You shouldn't use floating point numbers for currency, due to rounding errors like you mentioned.

Your best bet is to use a fixed-precision `decimal`

where you also have full control over how rounding and truncation works. From the docs:

```
>>> from decimal import *
>>> getcontext()
Context(prec=28, rounding=ROUND_HALF_EVEN, Emin=-999999999, Emax=999999999,
capitals=1, flags=[], traps=[Overflow, DivisionByZero,
InvalidOperation])
>>> getcontext().prec = 6
>>> Decimal('3.0')
Decimal('3.0')
>>> Decimal('3.1415926535')
Decimal('3.1415926535')
>>> Decimal('3.1415926535') + Decimal('2.7182818285')
Decimal('5.85987')
>>> getcontext().rounding = ROUND_UP
>>> Decimal('3.1415926535') + Decimal('2.7182818285')
Decimal('5.85988')
```

You should represent all currency-based values internally as `Decimals`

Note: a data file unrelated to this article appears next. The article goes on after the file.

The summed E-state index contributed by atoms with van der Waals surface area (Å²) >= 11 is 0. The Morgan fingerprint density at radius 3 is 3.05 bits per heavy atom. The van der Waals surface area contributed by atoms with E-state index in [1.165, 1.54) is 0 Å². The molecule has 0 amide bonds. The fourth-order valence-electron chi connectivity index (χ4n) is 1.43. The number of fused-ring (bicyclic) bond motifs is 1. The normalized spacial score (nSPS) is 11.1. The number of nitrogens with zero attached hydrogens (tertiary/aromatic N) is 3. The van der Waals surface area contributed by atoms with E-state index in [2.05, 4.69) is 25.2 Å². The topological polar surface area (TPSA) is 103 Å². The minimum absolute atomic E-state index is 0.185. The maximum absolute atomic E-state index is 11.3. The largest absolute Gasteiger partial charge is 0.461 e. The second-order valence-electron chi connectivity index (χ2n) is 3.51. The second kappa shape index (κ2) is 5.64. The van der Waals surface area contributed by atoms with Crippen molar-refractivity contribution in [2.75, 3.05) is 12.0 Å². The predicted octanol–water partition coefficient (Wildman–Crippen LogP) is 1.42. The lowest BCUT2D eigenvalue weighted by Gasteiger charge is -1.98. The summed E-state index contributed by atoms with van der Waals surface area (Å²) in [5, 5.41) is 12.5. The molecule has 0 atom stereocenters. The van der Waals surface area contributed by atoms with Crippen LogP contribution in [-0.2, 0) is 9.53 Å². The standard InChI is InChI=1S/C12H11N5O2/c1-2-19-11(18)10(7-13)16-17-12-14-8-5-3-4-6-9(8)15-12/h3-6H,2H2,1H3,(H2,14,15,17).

with a high precision (the standard level of precision should be fine in your case - just leave the `prec`

alone!). If you want to print a nicely formatted dollars and cents value to the user, using the `locale`

module is a straightforward way to do this.

Be careful when printing as you will have to quantize the `Decimal`

down to the correct number of places for display or the rounding will not be based on your `Decimal`

context! You should only perform the `quantize`

step for final display or for a single, final value - all intermediate steps should use high-precision `Decimal`

s to make any operations as accurate as possible.

```
>>> from decimal import *
>>> import locale
>>> locale.setlocale(locale.LC_ALL, '')
'en_AU.UTF-8'
>>> getcontext().rounding = ROUND_DOWN
>>> TWOPLACES = Decimal(10) ** -2
>>> var = Decimal('5.74536541')
Decimal('5.74536541')
>>> var.quantize(TWOPLACES)
Decimal('5.74')
>>> locale.currency(var.quantize(TWOPLACES))
'$5.74'
```

`I know you're thinking who cares, but it is for a currency converter program and I don't want the currencies to round up/down but to be exact.`

– nhahtdh Dec 4 '12 at 3:45